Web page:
CAMDEN, N.J. (AP) _ A former state senator who spent two years on the run after faking his own death attempted to contact Libyan leader Moammar Gadhafi in a last-ditch effort to prevent his return to the United States to face criminal charges, a federal prosecutor said Tuesday.
David Friedland, 50, was arraigned Tuesday before U.S. District Judge John F. Gerry and pleaded innocent to charges that he masterminded a multimillion- dollar swindle of a Teamsters pension fund.
Friedland faked a scuba diving accident in the Bahamas in September 1985 to appear dead and avoid serving a prison sentence for his 1980 conviction on accepting kickbacks to arrange a loan from the same fund, the government said.
He traveled across Africa, Asia and Europe before his arrest Dec. 12 in the Maldive Islands off the coast of India.
Friedland was returned to the United States Dec. 27 by federal marshals. A federal judge in Newark ordered him to begin serving a seven-year sentence for his earlier conviction at the Metropolitan Correctional Center in New York.
″Mr. Friedland took every step possible to evade his apprehension″ and engaged in several efforts to persuade authorities on the Maldives not to turn him over to U.S. custody, Assistant U.S. Attorney Michael Chertoff said at the arraignment.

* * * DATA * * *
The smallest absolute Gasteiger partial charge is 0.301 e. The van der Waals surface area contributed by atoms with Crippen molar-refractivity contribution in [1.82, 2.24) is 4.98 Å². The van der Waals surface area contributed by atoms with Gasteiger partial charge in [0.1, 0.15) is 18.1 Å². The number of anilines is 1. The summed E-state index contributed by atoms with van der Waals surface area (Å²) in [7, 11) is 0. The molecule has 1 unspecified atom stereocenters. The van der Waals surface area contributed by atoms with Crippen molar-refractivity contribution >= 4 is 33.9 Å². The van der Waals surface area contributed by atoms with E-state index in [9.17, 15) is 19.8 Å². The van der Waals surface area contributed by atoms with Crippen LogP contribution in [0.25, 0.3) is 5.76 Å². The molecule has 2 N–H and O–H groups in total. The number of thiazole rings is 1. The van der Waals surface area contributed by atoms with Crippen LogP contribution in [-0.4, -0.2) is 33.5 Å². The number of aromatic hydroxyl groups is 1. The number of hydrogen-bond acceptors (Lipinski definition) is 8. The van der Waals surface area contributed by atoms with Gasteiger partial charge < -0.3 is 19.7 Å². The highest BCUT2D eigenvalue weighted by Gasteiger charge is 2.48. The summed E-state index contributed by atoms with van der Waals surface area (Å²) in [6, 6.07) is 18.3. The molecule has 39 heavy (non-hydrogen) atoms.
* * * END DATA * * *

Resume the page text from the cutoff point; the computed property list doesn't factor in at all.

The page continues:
Chertoff also said that while Friedland was in a Maldive jail, he asked someone he knew to contact the Libyan embassy and attempt to get a message to Gadhafi.
Friedland’s attorney, John Yacovelle, immediately interrupted the prosecutor, saying it was inappropriate to discuss such information at the arraignment.
Following the hearing, Chertoff declined to elaborate and Yacovelle would not comment.
″We don’t know anything about it,″ said Yacovelle, who has known Friedland since 1959 when both were students at Rutgers University Law School in Newark.
Gerry set March 7 for Friedland’s trial on charges that include conspiring to commit racketeering, wire fraud, mail fraud and labor violations. The charges carry maximum penalties of 150 years in prison.
Friedland is accused of paying thousands of dollars in cash kickbacks to three former officials of the pension fund of Local 701 of the International Brotherhood of Teamsters in North Brunswick in 1982.
In return for the kickbacks, federal prosecutors allege, Friedland and former Union County Assemblyman Joseph J. Higgins, now of Pompano Beach, Fla., defrauded the fund of $20 million through a bogus mortgage company they established in Florida.
Since his arrest, Friedland has been quoted in interviews as saying he fled the United States because he feared for his life.
Friedland, Higgins and four other men were named in a 90-count federal indictment in October 1985 in Newark. Higgins entered a plea agreement with prosecutors and served as the government’s witness against the others.
Kenneth P. Zauber, Robert Coar and Frank Scotto were convicted in 1986 and are free on bail pending appeal. Angus Stone Douglass pleaded guilty in a plea agreement.